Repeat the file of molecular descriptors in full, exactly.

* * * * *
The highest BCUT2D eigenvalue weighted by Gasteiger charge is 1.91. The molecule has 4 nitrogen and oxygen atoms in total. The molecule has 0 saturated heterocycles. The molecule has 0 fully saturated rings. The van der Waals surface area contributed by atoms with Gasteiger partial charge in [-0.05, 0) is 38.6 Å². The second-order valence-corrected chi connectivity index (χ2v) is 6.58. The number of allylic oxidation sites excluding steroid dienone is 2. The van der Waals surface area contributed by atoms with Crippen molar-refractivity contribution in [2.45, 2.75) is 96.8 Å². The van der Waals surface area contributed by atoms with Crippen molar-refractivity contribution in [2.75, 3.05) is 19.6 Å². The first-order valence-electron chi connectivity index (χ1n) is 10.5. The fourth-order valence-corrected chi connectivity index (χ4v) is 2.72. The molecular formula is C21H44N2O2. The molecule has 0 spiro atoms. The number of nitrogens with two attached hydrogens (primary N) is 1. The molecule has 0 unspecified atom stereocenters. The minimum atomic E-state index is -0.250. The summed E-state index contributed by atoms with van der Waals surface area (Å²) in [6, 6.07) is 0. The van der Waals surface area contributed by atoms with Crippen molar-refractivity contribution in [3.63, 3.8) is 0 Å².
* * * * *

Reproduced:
The highest BCUT2D eigenvalue weighted by Gasteiger charge is 1.91. The molecule has 4 nitrogen and oxygen atoms in total. The molecule has 0 saturated heterocycles. The molecule has 0 fully saturated rings. The van der Waals surface area contributed by atoms with Gasteiger partial charge in [-0.05, 0) is 38.6 Å². The second-order valence-corrected chi connectivity index (χ2v) is 6.58. The number of allylic oxidation sites excluding steroid dienone is 2. The van der Waals surface area contributed by atoms with Crippen molar-refractivity contribution in [2.45, 2.75) is 96.8 Å². The van der Waals surface area contributed by atoms with Crippen molar-refractivity contribution in [2.75, 3.05) is 19.6 Å². The first-order valence-electron chi connectivity index (χ1n) is 10.5. The fourth-order valence-corrected chi connectivity index (χ4v) is 2.72. The molecular formula is C21H44N2O2. The molecule has 0 spiro atoms. The number of nitrogens with two attached hydrogens (primary N) is 1. The molecule has 0 unspecified atom stereocenters. The minimum atomic E-state index is -0.250. The summed E-state index contributed by atoms with van der Waals surface area (Å²) in [6, 6.07) is 0. The van der Waals surface area contributed by atoms with Crippen molar-refractivity contribution in [3.63, 3.8) is 0 Å².